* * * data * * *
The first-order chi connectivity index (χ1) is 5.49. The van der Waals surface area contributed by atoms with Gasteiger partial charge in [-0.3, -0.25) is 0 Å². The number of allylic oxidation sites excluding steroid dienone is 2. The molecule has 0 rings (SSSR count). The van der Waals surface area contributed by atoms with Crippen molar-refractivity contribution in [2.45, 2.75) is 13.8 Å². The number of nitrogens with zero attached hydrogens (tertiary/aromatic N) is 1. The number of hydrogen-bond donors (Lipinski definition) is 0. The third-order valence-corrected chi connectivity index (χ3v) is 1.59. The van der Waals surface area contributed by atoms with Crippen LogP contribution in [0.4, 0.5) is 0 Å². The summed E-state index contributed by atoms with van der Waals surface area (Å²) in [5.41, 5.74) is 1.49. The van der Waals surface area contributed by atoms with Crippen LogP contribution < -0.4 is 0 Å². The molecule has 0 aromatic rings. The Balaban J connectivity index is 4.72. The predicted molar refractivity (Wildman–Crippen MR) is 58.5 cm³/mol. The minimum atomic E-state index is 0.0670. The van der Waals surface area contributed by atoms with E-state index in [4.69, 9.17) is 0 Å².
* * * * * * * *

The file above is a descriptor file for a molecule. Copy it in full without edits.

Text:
The first-order chi connectivity index (χ1) is 5.49. The van der Waals surface area contributed by atoms with Gasteiger partial charge in [-0.3, -0.25) is 0 Å². The number of allylic oxidation sites excluding steroid dienone is 2. The molecule has 0 rings (SSSR count). The van der Waals surface area contributed by atoms with Crippen molar-refractivity contribution in [2.45, 2.75) is 13.8 Å². The number of nitrogens with zero attached hydrogens (tertiary/aromatic N) is 1. The number of hydrogen-bond donors (Lipinski definition) is 0. The third-order valence-corrected chi connectivity index (χ3v) is 1.59. The van der Waals surface area contributed by atoms with Crippen LogP contribution in [0.4, 0.5) is 0 Å². The summed E-state index contributed by atoms with van der Waals surface area (Å²) in [5.41, 5.74) is 1.49. The van der Waals surface area contributed by atoms with Crippen LogP contribution < -0.4 is 0 Å². The molecule has 0 aromatic rings. The Balaban J connectivity index is 4.72. The predicted molar refractivity (Wildman–Crippen MR) is 58.5 cm³/mol. The minimum atomic E-state index is 0.0670. The van der Waals surface area contributed by atoms with E-state index in [4.69, 9.17) is 0 Å².